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Tuesday, August 21, 2007

Looking for hatred in Tunisia

Although it was formerly Yasser Arafat's home in exile (as well as his widow Suha's home until she was expelled last week), Tunisia is hundreds of miles from Israel. Yet hatred of Jews and Israelis is alive and well in this country which is wedged into western Africa between Libya and Algeria.
Hundreds of Tunisian jurists and intellectuals have condemned the participation of a Tunisian newspaper in a competition for children organised by an Israeli centre.

They threaten to legally challenge what they describe as "symbols of normalization with the Israel."

This competition, called "The World's Children and Picasso's Dove of Peace", is being organised by the Leo Safeer institution which is part of the Israeli Shimon Peres centre for peace.

The competition is for children to express their opinions about peace in newspaper articles, taking their inspiration from Picasso's painting, "Dove of Peace".

Signatories to a petition protesting against the Tunisian newspaper's participation in the competition include the secondary and elementary education unions, the popular resistance committee, and the committee supporting Iraq and Palestine, the Dean of Lawyers Basheer Al Said, and prominent journalists such as Fatima Kray.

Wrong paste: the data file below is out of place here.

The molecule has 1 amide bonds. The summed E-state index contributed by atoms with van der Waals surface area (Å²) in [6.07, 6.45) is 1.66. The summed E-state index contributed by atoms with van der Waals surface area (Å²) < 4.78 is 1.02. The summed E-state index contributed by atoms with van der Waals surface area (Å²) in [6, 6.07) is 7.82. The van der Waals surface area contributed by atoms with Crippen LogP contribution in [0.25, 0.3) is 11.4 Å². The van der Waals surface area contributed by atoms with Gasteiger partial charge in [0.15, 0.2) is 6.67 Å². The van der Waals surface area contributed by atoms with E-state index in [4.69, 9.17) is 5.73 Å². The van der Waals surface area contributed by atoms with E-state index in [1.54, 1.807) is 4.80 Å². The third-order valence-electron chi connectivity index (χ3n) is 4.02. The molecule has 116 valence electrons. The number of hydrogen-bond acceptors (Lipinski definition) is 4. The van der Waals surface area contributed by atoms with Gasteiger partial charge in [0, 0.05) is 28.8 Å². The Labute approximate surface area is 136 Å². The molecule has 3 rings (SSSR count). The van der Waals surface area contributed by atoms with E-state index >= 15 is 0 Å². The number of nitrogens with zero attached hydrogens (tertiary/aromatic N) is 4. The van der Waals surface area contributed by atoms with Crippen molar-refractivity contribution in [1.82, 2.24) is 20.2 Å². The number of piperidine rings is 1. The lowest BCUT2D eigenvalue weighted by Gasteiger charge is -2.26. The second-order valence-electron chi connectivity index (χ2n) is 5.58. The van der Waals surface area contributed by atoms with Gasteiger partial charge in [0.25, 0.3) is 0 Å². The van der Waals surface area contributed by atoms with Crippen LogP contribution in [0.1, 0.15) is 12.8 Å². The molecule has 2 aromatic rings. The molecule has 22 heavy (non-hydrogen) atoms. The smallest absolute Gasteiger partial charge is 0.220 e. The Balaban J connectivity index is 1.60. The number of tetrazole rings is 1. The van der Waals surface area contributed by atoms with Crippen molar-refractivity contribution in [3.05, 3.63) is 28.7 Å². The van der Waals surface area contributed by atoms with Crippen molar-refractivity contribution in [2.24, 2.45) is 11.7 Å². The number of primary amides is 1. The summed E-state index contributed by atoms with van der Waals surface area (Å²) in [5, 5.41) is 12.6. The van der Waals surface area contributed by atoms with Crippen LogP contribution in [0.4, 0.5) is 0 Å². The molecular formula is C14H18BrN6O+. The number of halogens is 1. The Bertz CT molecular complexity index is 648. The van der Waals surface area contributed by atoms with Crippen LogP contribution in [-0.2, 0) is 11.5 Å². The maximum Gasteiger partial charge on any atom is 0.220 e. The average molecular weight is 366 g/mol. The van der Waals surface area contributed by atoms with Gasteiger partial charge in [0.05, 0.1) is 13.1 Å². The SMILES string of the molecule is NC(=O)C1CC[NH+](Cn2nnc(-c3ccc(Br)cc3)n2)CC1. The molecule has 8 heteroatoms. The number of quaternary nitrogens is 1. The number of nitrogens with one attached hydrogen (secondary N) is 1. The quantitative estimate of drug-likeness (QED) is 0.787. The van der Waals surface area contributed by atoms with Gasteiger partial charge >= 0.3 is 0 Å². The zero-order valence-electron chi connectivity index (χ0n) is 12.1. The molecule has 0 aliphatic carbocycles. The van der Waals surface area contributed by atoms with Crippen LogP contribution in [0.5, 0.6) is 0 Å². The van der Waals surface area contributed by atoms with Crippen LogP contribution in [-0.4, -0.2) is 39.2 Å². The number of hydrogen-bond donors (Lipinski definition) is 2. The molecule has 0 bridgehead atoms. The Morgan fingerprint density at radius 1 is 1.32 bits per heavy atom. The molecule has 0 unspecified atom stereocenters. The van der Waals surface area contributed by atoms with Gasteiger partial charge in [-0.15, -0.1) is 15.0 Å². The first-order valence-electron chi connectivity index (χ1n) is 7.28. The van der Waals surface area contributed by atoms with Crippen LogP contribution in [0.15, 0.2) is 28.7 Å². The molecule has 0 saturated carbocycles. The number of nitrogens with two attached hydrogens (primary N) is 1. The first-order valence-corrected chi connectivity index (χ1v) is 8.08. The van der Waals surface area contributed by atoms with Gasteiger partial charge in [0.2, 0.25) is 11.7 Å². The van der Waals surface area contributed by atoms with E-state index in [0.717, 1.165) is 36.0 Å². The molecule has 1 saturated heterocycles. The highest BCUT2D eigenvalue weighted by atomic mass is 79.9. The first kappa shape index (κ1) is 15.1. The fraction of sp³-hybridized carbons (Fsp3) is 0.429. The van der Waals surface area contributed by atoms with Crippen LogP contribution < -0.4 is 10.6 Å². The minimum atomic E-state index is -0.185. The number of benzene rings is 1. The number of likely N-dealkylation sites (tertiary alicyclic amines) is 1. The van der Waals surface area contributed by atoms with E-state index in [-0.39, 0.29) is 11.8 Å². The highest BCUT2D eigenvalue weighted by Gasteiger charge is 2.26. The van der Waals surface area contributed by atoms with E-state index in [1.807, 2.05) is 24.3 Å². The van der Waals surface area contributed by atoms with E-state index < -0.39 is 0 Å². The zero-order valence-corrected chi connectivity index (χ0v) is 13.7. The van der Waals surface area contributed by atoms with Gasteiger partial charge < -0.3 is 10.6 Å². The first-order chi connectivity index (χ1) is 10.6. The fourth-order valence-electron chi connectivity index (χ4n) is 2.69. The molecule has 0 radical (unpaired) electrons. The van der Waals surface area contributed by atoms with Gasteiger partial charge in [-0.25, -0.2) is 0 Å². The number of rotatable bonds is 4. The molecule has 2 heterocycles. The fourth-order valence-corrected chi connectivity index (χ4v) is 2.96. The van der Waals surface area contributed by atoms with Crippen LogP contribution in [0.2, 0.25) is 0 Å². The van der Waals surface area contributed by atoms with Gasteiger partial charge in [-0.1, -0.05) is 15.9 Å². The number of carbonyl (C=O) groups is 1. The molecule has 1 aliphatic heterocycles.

They issued a statement saying, "we strongly condemn any attempt to let our children be involved in those practices. Those practices are an attempt to erase the Arab national struggle, history and murdering the future of the coming generations".

The petition which was entitled "No to Normalization, Yes to Resistance" demanded the Tunisian daily newspaper, Al Sabah and the other Arabic newspapers withdraw from "this Zionist competition because it serves the enemy and Shimon Peres who once called the Arab people dirty, ignorant and backward".

Al Sabah said in its Thursday editorial that its participation in the competition is on the basis of the principle that "peace is not made with friends but with enemies."
I can't believe Peres ever gave such a perceptive assessment of the Arabs.

But somehow I think that promoting 'martyrs' will do a lot more to 'murder the future of coming generations' than a contest in which children write about peace.


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